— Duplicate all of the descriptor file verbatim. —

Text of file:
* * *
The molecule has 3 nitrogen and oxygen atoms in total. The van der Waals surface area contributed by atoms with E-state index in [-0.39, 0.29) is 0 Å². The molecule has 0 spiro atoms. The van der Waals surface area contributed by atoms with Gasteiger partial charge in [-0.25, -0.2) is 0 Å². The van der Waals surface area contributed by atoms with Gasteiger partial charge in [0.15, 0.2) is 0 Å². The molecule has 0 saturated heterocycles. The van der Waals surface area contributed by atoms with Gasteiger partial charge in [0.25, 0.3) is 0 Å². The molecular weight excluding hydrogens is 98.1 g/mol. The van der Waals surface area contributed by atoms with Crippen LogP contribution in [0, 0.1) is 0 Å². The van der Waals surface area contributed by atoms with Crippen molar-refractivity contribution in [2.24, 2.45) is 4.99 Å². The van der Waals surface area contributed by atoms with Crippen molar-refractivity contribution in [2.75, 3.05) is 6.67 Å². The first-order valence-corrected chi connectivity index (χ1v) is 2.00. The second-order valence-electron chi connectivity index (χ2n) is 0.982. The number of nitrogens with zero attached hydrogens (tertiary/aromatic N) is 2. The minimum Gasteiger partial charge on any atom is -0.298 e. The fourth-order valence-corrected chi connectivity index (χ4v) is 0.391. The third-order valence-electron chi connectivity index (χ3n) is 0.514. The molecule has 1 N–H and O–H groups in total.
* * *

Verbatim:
The molecule has 3 nitrogen and oxygen atoms in total. The van der Waals surface area contributed by atoms with E-state index in [-0.39, 0.29) is 0 Å². The molecule has 0 spiro atoms. The van der Waals surface area contributed by atoms with Gasteiger partial charge in [-0.25, -0.2) is 0 Å². The van der Waals surface area contributed by atoms with Gasteiger partial charge in [0.15, 0.2) is 0 Å². The molecule has 0 saturated heterocycles. The van der Waals surface area contributed by atoms with Gasteiger partial charge in [0.25, 0.3) is 0 Å². The molecular weight excluding hydrogens is 98.1 g/mol. The van der Waals surface area contributed by atoms with Crippen LogP contribution in [0, 0.1) is 0 Å². The van der Waals surface area contributed by atoms with Crippen molar-refractivity contribution in [2.24, 2.45) is 4.99 Å². The van der Waals surface area contributed by atoms with Crippen molar-refractivity contribution in [2.75, 3.05) is 6.67 Å². The first-order valence-corrected chi connectivity index (χ1v) is 2.00. The second-order valence-electron chi connectivity index (χ2n) is 0.982. The number of nitrogens with zero attached hydrogens (tertiary/aromatic N) is 2. The minimum Gasteiger partial charge on any atom is -0.298 e. The fourth-order valence-corrected chi connectivity index (χ4v) is 0.391. The third-order valence-electron chi connectivity index (χ3n) is 0.514. The molecule has 1 N–H and O–H groups in total.